My reward for picking up the first loss was a feature match against Eric Froehlich. Wow! You can watch a bit of it on coverage here. The end of our game one is on air at the ten minute mark, and the end of our game two shows up at the very end of the video. For some reason they focused on Ben Stark battling Shuuhei Nakamura instead. It was amazing to sit at the same table as three of the top-ten ranked Magic players in the world. I tried not to resign myself to a second loss, but I was definitely not favored here.

Efro was also playing Blue/Black, which would prove to be my nemesis deck for the tournament. Game one, he played two Vaporkin and pounded away. At the end of his turn I was able to use Triad of Fates and put a fate counter on my Pharika’s Mender, which I needed to blink to get back the Nessian Asp Efro had made me discard earlier with Disciple of Phenax. In response, Efro killed my Opaline Unicorn. That was my only source of white, so I would lose the ability to blink. Naturally, I immediately peeled Unknown Shores. Instead of shuffling it into my hand, I slammed it like a Bonfire, just in case I could tilt Efro a little. So I blinked my Mender and got back the Asp. If you watch the video, you can see me play the Asp and pass the turn. That’s when Efro goes Magma Jet you, untaps and plays Gray Merchant of Asphodel for the win.

Game two started with Efro casting Thoughtseize. I had a good hand, but the ability to plan the game was a huge benefit to Efro. Overall he played brilliantly, seeing that he was the beatdown in the matchup and playing accordingly. A funny moment happened when Efro cast Disciple of Phenax. I had two cards in hand, and he knew one of them was Dark Betrayal. I had three mana up, which I wanted to use to drain a life with Scholar of Athreos. So instead of casting Dark Betrayal to kill his Disciple while the discard effect was on the stack (which would have dropped his devotion to zero and saved my last card, which was a land), I tossed the removal spell in the yard. Right after doing that, I asked Efro if I could have cast it to kill his Disciple in response. He said, “yes, you could have.” So I took the opportunity to ask if I could take it back and cast it instead of discarding, just for whatever value I could get. He of course said no, and then said he hoped I would have cast it instead of draining with the Scholar. The only real disadvantage to keeping the Disciple alive was increasing his devotion for the inevitable Gray Merchant.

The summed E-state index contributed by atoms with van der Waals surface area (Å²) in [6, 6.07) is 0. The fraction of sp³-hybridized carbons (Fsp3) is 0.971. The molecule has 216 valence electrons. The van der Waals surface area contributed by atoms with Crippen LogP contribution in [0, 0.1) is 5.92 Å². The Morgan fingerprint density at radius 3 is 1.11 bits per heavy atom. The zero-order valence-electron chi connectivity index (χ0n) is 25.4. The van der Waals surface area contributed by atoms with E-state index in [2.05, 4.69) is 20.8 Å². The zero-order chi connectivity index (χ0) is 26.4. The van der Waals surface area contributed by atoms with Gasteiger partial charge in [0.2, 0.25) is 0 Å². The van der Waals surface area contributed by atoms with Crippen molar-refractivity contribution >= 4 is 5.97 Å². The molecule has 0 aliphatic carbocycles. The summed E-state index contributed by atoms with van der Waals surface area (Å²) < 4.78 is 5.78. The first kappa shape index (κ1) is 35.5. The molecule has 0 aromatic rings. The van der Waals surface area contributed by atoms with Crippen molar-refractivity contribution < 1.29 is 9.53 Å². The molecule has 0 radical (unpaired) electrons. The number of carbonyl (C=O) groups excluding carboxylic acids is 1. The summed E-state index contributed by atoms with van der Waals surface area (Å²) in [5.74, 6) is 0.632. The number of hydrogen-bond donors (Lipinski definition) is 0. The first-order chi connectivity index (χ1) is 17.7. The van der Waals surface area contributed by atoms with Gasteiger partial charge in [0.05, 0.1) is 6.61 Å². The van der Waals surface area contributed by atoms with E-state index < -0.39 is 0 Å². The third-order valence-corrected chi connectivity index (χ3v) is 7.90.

If you watch the end of the match, Efro has a Vaporkin and a monstrous Sealock Monster threatening to swing for 10 damage. I was at 12 life on my turn, and I played Triad of Fates, tapping my Opaline Unicorn for the white mana. That left my only blockers the Triad and Scholar of Athreos, both of which I really needed to keep alive if I had any hope of stabilizing and coming back to win. Thus, when he swings in with his big sea monster the next turn. I chose not to chump block, instead taking 10 damage and dropping to two life. I knew I was dead to Gray Merchant of Asphodel, which he then played for the win, but I felt I had no choice but to hope he didn’t have it and untap and chump block while I get the Triad active and use excess mana to drain life. Alas, it was not to be. I lost 0-2 and dropped to 4-2 in matches.

gpokc r7 zach

Round 7, Zach playing RUG

Round seven I played the elimination match against Zach and his fantastic rainbow unicorn sleeves. Game one, we did mulligans a minute before they let us start playing the round, and Zach made it clear he kept a loose seven. Thus, I knew he was short on lands when he cast Magma Jet targeting me at the end of my second turn, and then bottomed both. He missed his third land drop, and I was able to apply pressure and win. I cast Returned Centaur and milled him, seeing Steam Augury, Nimbus Naiad, and a couple other cards, so I knew he was running blue as well.

Game two, Zach played turn four Ember Swallower and turn five bestowed it with Nimbus Naiad. I did not live long.

Game three, I was stuck on lands and missed my third land drop. Then he played Akroan Horse, which threatened to prevent me from racing my ground beaters against his fliers. I was able to drop Triad of Fates once I got my fourth land, and I was looking forward to using the black ability to exile the Horse and draw two cards. But Zach had the removal spell. He followed that up with Demolish on my Unknown Shores, which was a strong sideboard move considering how powerful my splash cards were. The rest of the game I was just short on lands and could never compete with his threats. I was able to hit my fifth land the turn before he hit his seventh, which allowed me to kill his Ember Swallower with Sip of Hemlock (aided by my unicorn), which averted the certain doom that would have followed from Zach monstifying the Swallower. But I still was short and succumbed to his multiple fliers. Losing 1-2, I dropped to 4-3 in matches as was eliminated from day two.

gpokc r8 scott

Round 8, Scott playing WURG